The numbers are classification codes; and 316 is a classification code that follows 304. Code 316 steel is softer than 304 steel, which is often used to make pots and pans for use in kitchens. Lower tensile strength allows for increased mutability. This is another reason why 316 is used for body jewelry, as it is easier to shape. The “L” is used to signify “Low” Carbon content. In many instances 304 steel will pass ASTM F-138 tests, but due to the softness of the steel, 316 is preferred.

The “VM” stands for vacuum melted. This is a process that reduces what steel makers refer to as inclusions, tiny impurities that remain in the steel, often at a microscopic level. Vacuum melted also helps to remove the presence of sulfur, phosphorous, and other unwanted gases. There is no lab test that can prove that steel has been vacuum melted. Suppliers who place the VM classification on their steel are doing so by their own merit. Mill certification sheets that list the steel type as 316LVM are somewhat inaccurate. Mill testing should by definition be performed by a third party. If the cert says 316LVM, it has been adjusted by the supplier, or the steel manufacturer is also providing the cert. Either way, I would recommend a second opinion. Vacuum melting does not change the chemical makeup of the steel. It will show the same composition both before and after the vacuum melting process.
Good polishing is necessary for the finished product. Proper polishing of body jewelry minimizes any pitting or scratches, which gives the fresh piercing a higher probability of healing without complication.
I have seen or heard of many piercers and resellers advertising nickel-free steel. There is just no such thing. Steel is an alloy comprised of the elements in the above chart. All steel contains nickel, and as discussed, ASTM F-138 steel has low nickel content. Why is this important? Nickel is a natural allergen. Most people will have some visible skin irritation when exposed to metal with very high nickel content. While 316L and 316LVM have very low nickel contents, there is still a percentage of the population who will have a reaction. We recommend solid medical grade titanium in this case. This is titanium that passes the ASTM F-136 standard. This is the same kind of titanium used in major reconstructive surgery.

While we refer to steel as implant grade, it is important to address the reality that basic body piercings are not implants. Implants are completely contained in the skin. If steel that passes the ASTM F-138 standard is considered implant-safe steel, then 316L and 316LVM steel should be considered more than adequate for body piercing.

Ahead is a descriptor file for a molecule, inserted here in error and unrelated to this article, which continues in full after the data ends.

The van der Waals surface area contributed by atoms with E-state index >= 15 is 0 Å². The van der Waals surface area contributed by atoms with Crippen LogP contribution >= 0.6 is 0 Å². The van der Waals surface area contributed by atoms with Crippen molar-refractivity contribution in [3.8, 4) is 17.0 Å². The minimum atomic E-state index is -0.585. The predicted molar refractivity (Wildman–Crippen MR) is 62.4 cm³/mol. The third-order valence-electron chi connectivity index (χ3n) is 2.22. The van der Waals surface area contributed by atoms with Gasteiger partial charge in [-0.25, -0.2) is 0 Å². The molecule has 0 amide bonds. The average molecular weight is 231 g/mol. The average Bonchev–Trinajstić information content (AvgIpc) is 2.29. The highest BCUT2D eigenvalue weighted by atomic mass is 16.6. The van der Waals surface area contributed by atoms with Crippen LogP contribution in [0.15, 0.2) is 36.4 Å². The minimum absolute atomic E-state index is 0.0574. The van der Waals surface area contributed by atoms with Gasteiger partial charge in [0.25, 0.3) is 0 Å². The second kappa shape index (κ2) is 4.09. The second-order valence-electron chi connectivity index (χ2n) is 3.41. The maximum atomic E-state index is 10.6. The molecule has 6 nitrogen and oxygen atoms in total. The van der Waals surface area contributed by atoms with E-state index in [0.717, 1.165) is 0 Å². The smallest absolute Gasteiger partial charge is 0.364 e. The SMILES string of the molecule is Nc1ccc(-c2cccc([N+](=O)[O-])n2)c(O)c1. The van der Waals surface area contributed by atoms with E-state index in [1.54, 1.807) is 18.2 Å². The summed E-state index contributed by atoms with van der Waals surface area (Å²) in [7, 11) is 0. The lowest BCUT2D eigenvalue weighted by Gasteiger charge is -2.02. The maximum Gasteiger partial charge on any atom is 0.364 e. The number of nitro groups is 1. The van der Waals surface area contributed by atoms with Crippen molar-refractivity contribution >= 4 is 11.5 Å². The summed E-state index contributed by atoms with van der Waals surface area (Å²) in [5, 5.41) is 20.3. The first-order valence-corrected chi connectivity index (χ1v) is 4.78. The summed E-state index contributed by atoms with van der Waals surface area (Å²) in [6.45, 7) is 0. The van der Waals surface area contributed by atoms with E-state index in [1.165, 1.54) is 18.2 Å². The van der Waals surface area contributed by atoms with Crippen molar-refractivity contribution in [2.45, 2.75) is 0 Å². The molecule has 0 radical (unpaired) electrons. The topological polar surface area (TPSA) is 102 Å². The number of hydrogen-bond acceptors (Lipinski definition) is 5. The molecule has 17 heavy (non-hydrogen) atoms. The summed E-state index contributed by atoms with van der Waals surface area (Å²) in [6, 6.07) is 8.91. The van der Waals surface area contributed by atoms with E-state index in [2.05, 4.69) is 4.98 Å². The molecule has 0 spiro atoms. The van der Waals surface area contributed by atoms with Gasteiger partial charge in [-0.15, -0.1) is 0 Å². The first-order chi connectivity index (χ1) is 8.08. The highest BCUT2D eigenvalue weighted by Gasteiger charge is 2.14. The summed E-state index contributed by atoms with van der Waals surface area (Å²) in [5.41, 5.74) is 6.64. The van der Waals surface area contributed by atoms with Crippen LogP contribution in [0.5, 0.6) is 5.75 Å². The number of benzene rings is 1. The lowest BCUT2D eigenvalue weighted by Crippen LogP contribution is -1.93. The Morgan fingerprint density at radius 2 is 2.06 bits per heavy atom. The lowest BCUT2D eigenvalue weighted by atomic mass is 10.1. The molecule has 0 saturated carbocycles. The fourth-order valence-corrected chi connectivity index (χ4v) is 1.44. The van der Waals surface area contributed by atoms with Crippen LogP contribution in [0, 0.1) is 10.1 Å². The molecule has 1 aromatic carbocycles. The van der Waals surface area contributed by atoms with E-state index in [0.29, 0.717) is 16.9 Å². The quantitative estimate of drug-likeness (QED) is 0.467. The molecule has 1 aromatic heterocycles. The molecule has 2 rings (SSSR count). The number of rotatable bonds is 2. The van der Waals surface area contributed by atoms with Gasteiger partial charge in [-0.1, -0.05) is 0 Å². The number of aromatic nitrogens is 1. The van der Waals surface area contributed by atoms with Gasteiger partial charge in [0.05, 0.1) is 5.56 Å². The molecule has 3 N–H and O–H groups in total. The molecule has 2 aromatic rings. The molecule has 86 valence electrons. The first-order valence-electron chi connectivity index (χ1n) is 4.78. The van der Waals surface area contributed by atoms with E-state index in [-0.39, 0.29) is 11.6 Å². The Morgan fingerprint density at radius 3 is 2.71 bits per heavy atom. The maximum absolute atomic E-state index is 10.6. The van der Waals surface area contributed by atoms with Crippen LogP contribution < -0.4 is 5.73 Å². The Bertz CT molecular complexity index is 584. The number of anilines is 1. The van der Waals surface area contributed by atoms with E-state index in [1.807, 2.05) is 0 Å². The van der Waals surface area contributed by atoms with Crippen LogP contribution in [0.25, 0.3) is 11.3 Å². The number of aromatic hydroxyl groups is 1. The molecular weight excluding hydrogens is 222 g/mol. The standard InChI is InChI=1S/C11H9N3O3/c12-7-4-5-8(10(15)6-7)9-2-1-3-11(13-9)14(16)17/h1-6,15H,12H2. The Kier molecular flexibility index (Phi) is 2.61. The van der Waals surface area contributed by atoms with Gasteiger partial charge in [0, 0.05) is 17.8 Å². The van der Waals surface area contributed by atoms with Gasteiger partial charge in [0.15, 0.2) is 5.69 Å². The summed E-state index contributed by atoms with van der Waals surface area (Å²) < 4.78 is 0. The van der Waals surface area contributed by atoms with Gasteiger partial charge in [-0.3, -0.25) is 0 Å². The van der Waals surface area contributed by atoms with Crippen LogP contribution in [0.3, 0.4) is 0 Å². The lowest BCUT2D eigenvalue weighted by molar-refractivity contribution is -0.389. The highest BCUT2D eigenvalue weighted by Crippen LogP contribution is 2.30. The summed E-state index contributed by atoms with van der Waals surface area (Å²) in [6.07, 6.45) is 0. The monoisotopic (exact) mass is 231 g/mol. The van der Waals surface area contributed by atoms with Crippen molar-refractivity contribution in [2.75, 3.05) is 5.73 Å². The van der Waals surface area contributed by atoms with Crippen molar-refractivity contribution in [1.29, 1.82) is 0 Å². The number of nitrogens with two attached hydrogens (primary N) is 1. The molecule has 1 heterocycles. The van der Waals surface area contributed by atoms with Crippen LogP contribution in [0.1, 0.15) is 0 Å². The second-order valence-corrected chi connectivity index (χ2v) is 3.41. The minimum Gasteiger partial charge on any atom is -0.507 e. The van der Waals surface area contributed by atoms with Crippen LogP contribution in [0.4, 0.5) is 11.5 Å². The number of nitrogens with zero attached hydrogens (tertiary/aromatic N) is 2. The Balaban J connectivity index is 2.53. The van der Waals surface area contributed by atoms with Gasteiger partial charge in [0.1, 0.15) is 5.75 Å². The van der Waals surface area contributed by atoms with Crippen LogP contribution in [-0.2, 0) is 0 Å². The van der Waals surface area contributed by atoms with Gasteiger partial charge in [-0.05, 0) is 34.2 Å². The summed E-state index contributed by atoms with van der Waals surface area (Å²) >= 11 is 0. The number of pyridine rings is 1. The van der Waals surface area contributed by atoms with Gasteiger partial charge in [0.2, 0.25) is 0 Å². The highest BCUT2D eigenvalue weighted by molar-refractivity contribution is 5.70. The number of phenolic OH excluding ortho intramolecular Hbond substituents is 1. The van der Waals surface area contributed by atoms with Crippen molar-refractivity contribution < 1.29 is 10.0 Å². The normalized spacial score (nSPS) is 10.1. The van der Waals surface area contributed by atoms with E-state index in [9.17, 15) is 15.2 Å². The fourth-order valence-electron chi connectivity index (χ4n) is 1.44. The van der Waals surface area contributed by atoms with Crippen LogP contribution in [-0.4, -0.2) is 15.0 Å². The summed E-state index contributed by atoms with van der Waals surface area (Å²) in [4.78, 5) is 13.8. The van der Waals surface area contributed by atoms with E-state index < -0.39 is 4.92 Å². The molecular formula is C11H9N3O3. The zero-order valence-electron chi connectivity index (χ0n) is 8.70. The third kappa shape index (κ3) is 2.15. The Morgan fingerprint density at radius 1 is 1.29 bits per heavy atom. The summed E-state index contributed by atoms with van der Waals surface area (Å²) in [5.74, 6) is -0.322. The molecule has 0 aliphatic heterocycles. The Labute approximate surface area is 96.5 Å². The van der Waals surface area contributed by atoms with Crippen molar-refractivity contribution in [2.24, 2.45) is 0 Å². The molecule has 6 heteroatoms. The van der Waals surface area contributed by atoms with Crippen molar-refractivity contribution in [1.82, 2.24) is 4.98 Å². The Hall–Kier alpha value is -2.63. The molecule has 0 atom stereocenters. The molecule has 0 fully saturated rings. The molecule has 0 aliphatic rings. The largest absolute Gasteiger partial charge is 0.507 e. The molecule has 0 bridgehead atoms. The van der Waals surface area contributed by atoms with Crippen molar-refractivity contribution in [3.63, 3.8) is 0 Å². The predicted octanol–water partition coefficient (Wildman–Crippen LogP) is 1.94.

In my opinion, the steel is as good as the word of the supplier. Consistency is the key. Our piercers have been using the same steel from the same supplier for over five years. We have seen very few nickel allergies or rejections, and no discoloration. This hard data speaks louder than any mill cert.

8 thoughts on “Body Jewelry Materials. Understanding Implant Grade Surgical Steel

  1. Pingback: Safe steel for body jewelry? -

    1. Brandon Post author

      We do not carry any solid stainless steel balls. All of the extra balls that we carry are threaded or dimpled. You are better off talking to the professional that you will have do the implant for you. They will have what you need.

  2. Maïté Hein-Gédéon

    If I am allergic to nickel (jewelry leaves stains and stainless steel barbells led to infection), can I use implant grade steel?

    1. Brandon Post author

      Implant grade steel is still steel which means it will still have nickel in it. The percentage is lower but in extreme cases of nickel allergy, even 316LVM implant grade surgical steel will still cause a reaction. In those types of cases, we recommend something like Titanium.

  3. Frank Isaacs

    Excellent article, but one important point should be made: not all stainless steel grades contain nickel. For example, 440A, 440B, 440C. This is an engineering comment only. It’s still a challenge for a supplier and an end user to know what they are actually getting, which is a separate discussion. But it should be totally possible to make body jewelry out of nickel-free stainless steel.

    1. Brandon Post author

      440 steel still contains ~0.50 nickel. And while 440 steel does have a level of corrosion resistance, it is inferior to 316 and thus not suitable for steel that gets implanted in the body.